If there’s one thing that D&D is always about, it’s the experience of stepping out of this world and into another. The fifth edition DMG establishes how important that notion is by putting the world- and cosmos-building chapters up front. Creating a fantastical environment for players to adventure in and journey through is no longer something you eventually get around to by the end of the book; it’s front-and-center as the DM’s first responsibility.
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97 of 102 people found the following review helpful By Sean on December 9, 2014
Format: Hardcover
D&D has a long-standing tradition of putting out mediocre DMG's. My favorite example is 2nd edition's "Read through information that was basically copied out of the Player's Handbook, then only refer to this when you need one of the handful of tables unique to this book." 5e's DMG is a trend breaker, and is probably the best one they've put out to date.

If you're a new DM entirely -

This book is perfect for you. You may not agree with everything in it, but it's filled to the brim with advice on how to not only run the game, but also develop a world, build characters, create maps, handle currency, design deities, so on and so on. It has considerations for the different kinds of ways groups like to play the game (the hack and slash group vs. the roleplay group), and suggestions on how to cater to what your group of players may want to see. Most importantly, it emphasizes that your primary objective is having fun. It actively encourages you to change/break rules if you don't think you or your players will enjoy it, and has plenty of variant rules available in case you're not keen on making your own changes.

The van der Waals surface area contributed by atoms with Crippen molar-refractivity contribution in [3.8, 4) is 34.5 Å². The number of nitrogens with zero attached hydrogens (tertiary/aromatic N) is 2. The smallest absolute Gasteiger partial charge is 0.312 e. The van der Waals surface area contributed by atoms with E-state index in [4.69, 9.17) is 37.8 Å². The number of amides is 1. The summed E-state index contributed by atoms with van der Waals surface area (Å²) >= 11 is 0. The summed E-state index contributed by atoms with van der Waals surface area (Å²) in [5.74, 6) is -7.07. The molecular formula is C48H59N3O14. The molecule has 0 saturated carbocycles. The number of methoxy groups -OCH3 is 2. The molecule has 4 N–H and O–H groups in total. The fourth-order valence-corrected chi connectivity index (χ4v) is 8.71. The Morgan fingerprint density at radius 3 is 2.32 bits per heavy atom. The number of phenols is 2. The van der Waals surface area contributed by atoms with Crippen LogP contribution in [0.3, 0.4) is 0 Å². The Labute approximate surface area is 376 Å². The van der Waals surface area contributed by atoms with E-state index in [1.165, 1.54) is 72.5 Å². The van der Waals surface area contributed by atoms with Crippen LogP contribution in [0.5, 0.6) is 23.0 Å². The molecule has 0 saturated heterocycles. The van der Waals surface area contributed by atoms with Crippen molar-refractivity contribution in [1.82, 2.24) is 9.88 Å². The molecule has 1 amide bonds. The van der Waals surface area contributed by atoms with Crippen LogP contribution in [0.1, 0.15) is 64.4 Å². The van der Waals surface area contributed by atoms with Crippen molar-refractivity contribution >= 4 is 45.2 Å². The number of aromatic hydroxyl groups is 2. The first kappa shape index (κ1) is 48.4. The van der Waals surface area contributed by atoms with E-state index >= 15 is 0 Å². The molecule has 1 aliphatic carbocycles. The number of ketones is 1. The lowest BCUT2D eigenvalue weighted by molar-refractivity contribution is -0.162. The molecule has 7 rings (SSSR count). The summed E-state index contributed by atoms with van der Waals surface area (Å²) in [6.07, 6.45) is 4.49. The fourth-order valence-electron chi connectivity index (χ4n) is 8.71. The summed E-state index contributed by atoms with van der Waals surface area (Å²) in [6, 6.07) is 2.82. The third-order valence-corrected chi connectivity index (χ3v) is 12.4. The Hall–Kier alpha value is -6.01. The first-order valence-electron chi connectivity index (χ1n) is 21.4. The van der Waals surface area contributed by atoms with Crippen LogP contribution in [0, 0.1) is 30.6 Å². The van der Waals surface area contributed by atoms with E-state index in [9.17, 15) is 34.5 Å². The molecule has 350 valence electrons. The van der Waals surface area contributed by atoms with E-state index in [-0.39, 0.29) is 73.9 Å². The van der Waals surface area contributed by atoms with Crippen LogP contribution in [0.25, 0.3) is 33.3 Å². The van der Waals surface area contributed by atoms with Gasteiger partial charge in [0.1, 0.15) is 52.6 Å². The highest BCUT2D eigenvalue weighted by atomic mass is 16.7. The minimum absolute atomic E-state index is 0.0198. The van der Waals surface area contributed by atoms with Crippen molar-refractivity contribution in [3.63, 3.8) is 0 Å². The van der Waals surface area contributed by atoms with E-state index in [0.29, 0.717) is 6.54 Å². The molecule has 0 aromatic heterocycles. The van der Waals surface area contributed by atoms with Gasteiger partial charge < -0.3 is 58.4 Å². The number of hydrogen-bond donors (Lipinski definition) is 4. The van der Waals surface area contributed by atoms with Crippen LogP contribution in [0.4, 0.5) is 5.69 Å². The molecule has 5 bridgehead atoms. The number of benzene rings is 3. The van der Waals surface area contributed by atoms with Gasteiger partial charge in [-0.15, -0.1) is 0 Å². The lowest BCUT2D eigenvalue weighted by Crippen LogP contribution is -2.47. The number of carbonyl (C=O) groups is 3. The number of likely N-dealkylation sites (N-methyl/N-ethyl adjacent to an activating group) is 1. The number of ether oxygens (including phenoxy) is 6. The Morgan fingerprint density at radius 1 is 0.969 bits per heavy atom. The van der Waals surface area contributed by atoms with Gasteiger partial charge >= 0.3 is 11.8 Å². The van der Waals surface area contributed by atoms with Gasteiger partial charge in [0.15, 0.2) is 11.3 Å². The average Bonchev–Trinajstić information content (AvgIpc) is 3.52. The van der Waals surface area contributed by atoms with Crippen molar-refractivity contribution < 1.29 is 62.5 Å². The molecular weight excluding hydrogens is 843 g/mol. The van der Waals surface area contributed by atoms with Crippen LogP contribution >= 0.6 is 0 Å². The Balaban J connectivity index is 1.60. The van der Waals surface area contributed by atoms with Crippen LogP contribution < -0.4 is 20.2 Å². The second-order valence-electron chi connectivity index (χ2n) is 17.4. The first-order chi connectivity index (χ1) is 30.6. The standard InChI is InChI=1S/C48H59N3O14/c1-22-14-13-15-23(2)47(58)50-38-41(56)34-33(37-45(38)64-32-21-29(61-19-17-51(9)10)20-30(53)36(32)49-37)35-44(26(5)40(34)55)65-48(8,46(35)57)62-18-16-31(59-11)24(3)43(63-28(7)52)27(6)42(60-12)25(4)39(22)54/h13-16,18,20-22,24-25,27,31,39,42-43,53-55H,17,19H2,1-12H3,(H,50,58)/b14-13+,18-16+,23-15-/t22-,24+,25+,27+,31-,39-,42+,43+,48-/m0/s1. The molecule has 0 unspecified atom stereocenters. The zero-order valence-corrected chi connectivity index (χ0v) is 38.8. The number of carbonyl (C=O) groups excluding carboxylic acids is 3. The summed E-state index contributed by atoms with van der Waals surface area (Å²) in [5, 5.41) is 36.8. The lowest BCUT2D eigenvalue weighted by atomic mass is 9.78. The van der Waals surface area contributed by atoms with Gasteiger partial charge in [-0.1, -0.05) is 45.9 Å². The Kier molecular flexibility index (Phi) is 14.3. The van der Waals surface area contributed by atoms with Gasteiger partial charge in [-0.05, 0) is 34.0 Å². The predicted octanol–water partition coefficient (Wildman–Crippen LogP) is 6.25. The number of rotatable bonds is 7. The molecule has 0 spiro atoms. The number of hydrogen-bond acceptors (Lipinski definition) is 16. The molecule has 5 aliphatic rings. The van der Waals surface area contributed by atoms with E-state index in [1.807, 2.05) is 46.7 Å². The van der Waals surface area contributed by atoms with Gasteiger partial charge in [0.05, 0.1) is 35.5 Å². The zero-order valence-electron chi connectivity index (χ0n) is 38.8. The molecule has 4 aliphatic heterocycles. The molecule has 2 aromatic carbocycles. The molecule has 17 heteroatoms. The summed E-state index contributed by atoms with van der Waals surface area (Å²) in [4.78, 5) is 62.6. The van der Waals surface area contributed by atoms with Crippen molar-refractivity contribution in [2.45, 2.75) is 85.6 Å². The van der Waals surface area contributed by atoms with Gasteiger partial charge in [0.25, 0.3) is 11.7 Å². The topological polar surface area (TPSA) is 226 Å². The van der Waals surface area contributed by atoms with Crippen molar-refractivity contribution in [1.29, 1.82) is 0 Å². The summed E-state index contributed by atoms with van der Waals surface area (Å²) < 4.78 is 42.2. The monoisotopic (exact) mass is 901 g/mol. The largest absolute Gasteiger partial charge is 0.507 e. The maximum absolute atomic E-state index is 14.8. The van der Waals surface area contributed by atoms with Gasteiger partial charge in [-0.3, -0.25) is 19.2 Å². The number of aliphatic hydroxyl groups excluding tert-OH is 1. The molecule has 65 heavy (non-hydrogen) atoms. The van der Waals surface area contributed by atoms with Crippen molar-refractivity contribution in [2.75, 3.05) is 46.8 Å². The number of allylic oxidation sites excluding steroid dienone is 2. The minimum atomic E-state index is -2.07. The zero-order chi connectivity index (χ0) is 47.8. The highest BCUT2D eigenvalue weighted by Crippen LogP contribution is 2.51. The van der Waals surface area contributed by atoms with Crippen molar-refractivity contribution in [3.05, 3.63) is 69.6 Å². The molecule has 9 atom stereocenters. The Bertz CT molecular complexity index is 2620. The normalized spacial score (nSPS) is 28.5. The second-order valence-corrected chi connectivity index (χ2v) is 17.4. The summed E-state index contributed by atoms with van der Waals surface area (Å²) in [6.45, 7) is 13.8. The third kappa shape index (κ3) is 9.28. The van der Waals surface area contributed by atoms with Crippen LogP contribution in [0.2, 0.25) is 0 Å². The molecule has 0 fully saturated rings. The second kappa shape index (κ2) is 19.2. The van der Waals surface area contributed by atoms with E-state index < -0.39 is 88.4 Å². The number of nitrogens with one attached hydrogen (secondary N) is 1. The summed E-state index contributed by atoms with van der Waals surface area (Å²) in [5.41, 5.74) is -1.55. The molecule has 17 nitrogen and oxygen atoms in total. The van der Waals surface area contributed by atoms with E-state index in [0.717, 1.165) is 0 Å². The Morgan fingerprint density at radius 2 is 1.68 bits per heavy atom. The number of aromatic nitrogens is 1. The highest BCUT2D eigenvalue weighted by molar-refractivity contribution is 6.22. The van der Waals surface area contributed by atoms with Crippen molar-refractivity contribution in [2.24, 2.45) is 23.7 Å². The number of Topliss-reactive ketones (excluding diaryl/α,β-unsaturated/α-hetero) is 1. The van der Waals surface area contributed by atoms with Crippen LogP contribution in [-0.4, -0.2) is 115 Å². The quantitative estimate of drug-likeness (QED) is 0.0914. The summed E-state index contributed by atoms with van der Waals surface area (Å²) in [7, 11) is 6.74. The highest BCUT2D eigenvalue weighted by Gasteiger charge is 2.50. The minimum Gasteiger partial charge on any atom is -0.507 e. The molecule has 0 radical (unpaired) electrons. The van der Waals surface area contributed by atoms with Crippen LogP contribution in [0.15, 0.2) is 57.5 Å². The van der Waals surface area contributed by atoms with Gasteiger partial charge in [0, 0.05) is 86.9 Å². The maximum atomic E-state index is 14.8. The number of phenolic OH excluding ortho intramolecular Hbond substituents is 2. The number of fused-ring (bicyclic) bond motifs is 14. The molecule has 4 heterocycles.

For actually running the game, it elaborates on a lot of systems skimmed over in the Player's Handbook. It adds new rules you may find to your liking. It gives you a handy system for balancing encounters to make sure you don't accidentally kill your entire party 30 minutes in. Basically everything you could conceive happening in your early sessions is probably covered at some point in the book. It not only explains what to do in X situation, but also covers reasons why X situation might come up in the first place. The whole book is clearly written not only to tell you what to do, but also to help you get into the habit of thinking like a DM.